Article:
I used to think that there were two clear, fine lines to analyse people’s actions in the context of 1971 — those who fought for Bangladesh, and those who fought against. These clear, fine lines provided markers that, I used to think, allowed for nuance.
Let me illustrate with the examples of two renowned public servants. Both Kamal Siddiqui and MK Alamgir were junior sub-district level officials in mofussil East Pakistan when the war broke out. Siddiqui crossed the border and participated in the war. Clear case. Alamgir, not so straightforward. He did not cross the border or join the Mukti Bahini. He stayed in his job in the East Pakistan civil administration throughout the war.
But did he fight against Bangladesh? Alamgir is a leader of the Awami League, and is accused of all sorts of things, many of which are perfectly valid. But I am yet to be shown any evidence that he fought against Bangladesh.
Like 65 million of his compatriots, he stayed in the occupied East Pakistan. Maybe he was afraid of guns. Maybe it was because he had a two month old son in March 1971. Whatever the reason, he did not cross the fight against line.
My two-clear-line framework allowed for such shades of grey. Or so I thought. Then I came across the case of Major General Amjad Chowdhury.
Good thing you skipped Salman Khan’s new movie. They made the movie around 14 songs collected over many years. Waste of time!
That’s my brother on the recent Bollywood adaptation of The Prisoner of Zenda. The lookalike-as-a-plant has been used as a plot device many times, including those starring Bollywood bigshots. My favourite retelling on pages is the Flashman caper involving the Schleswig-Holstein Question — note to self, must blog about Flashman sometime.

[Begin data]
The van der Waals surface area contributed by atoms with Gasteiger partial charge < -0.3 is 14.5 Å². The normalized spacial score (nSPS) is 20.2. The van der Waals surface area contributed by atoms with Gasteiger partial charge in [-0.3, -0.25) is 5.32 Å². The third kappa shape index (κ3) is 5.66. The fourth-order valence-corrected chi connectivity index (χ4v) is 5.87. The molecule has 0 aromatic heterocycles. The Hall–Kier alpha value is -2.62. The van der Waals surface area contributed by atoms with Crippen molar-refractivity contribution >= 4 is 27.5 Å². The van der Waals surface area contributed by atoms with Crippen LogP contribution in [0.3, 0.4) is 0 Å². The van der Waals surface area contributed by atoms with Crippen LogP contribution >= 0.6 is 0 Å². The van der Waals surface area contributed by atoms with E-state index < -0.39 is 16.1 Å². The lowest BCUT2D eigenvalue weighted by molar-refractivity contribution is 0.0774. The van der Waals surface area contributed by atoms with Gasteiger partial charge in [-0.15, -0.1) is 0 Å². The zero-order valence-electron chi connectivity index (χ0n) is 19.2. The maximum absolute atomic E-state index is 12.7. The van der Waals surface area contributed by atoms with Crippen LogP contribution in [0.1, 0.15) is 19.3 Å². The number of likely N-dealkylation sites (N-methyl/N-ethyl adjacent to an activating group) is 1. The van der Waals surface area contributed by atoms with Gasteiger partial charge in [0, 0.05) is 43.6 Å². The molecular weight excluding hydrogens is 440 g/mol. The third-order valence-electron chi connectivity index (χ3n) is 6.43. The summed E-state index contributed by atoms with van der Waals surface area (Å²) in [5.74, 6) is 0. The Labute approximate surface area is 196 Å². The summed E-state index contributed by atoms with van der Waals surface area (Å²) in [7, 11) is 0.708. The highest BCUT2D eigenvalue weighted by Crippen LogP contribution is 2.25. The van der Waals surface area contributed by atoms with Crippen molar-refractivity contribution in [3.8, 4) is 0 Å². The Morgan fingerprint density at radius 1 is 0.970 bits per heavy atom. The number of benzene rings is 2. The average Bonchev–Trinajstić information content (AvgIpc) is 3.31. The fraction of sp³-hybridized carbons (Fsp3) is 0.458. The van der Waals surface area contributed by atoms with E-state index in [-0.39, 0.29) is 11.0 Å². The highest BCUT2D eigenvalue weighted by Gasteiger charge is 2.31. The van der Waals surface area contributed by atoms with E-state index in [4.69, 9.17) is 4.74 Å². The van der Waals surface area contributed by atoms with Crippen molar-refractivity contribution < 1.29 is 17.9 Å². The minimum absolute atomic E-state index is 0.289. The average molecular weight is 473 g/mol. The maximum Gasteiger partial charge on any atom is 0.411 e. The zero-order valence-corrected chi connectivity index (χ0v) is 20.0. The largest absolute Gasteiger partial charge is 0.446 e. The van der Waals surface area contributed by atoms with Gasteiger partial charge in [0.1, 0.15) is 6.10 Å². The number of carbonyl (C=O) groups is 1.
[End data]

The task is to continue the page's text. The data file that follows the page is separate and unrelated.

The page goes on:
But for the screen, let me recommend the 1961 Bangla adaptation. Adapted to the Indian settings by Sharadindu Bandyopadhyay of Byomkesh fame, the movie contains great visuals of the rugged Central and Western Indian terrain, decade-and-half before Sholay. Uttam Kumar in the title role is solid, but Soumitra Chatterjee as a villain is sublime — an early cut of his performance in Ghare Baire two decades later. Oh, there is also a Bengali nationalist twist in the mix.
The best thing about the movie, however, is its music. Ali Akbar Khan matches the likes of Ennio Morricone. They just don’t do tunes like that any more.
…. there was a time when acknowledging Sheikh Mujibur Rahman’s unquestioned leadership in 1971 did not stop one from acknowledging the significance of Ziaur Rahman’s broadcasts from Chittagong. Chashi Nazrul Islam’s film Sangram is from that time. It’s a fictionalised account of the experiences of the 4th East Bengal Regiment during the onset of the Liberation War.
In March 1971, the seniormost Bengali officer in the 4th Bengal, stationed in Comilla, was Major Khaled Mosharraf. Just before the 25 March crackdown, he was sent to border regions in Sylhet, ostensibly to fight Naxalites but really to be ambushed by the Pakistanis. Khaled avoided the trap and returned to Comilla where Captain Shafaat Jamil and others had already rebelled.
In the movie, Khaled is renamed Major Hassan. Jump to about 44 minute mark in the video below to see how the major addresses his troops — Pakistanis have attacked us, Sheikh Sahib has declared independence, our job is to defend that independence.
Immediately after that, he is shown as listening to Zia’s radio speech and noting that his is not an isolated mutiny. That is the real significance of Zia’s March broadcasts, to tell the world that Bangladesh was an independent but occupied land and a war of resistance had begun against that occupation.
When Mr Islam made that movie in 1974, he understood the significance perfectly well, as did his leading man Khasru — both were freedom fighters, the actor was and remained an Awami League activist, the director ended up in BNP. In the last scene, Sheikh Mujib is seen as taking salute from the Bangladesh army, with Khaled, Zia and other senior officers behind him.
Bond movies, even the forgettable ones starring Pierce Brosnan, are to be watched as soon as possible, with a group of friends, to be followed by an adda where you can dissect the said movie every which way. The new movie opened here couple of weeks after the worldwide premiere, and it’s hard to avoid the chatter in our hyper-connected world. So I was very keen to watch it during the weekend. Needless to say, the Black Friday in Paris cast a shadow. But to let that tragedy stop us from discussing movies and books would be a betrayal of the joie de vivre and La Résistance that we associate Paris with.